IPMAN Threatens To Suspend Service Over Breach Of Agreement By NNPC

IPMAN Threatens To Suspend Service Over Breach Of Agreement By NNPC

There is a threat of scarcity of petroleum products in the yuletide period in Lagos, as the Independent Petroleum Marketers Association of Nigeria in the State has threatened to withdraw its services from December 11 over the Nigerian National Petroleum Corporation’s breach of bulk purchase agreement to sell fuel to them at N133.28k per litre.
In a statement by the Lagos state chapter of the oil services association on Wednesday, said it was set for a showdown with NNPC over irregular fuel supply at Ejigbo satellite depot.
The association said its members had been running their fuel stations at a loss in the last eight months due to NNPC’s default in the bulk purchase agreement it signed with IPMAN to sell fuel to its members at N133.28k per litre.
“Now, a litre of petrol is being sold to IPMAN members by Depot and Petroleum Products Marketers Association at N141, apart from running costs, bank charges and other expenses.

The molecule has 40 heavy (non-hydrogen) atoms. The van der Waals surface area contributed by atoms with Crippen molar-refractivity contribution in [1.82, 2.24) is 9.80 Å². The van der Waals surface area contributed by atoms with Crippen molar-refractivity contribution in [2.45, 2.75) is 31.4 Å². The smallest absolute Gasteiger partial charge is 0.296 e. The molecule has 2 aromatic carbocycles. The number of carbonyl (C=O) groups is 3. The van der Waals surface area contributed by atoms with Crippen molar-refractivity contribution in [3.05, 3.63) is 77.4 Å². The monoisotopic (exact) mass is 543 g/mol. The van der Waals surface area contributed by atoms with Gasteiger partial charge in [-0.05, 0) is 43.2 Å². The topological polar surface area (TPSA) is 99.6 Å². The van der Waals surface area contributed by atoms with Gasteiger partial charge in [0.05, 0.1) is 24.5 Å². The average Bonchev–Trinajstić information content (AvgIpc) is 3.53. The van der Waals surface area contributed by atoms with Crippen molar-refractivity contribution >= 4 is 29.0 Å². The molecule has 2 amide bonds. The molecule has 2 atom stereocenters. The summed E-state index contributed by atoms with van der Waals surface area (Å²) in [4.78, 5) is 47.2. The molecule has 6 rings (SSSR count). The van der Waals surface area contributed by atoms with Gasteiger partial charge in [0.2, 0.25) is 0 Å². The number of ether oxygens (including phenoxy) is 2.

The  statement signed by the association’s  state Chairman, Alhaji Alanamu Balogun; Vice Chairman, Gbenga Ilupeju; and the Secretary, Kunle Oyenuga, also added;   “This has made it impossible for IPMAN members to sell a litre of fuel at the controlled price of N145, but N146 per litre.
“While the NNPC had refused to sell fuel to its members regularly, the corporation is diverting the supplies to DAPMAN at a price of N117 per litre.
“DAPMAN in turn is selling to IPMAN members at N141 per litre.”
IPMAN, therefore, called on President Muhammadu Buhari; the National Assembly, the Minister of Petroleum Resources, Dr. Ibe Kachikwu; the Lagos State Governor, Akinwunmi Ambode; and the security agencies to address the issue.
It stated: “If not, IPMAN members will withdraw their services and shut down all their stations in Lagos State.
“We have endured enough and are set for a showdown with NNPC for irregular supply at Ejigbo satellite depot, Lagos.”
The association said its members were in business for profit, using bank loans and would rather stop sales of fuel than to run into bank debts or at a loss.
It noted that over 900 fuel stations were attached to Ejigbo satellite depot alone.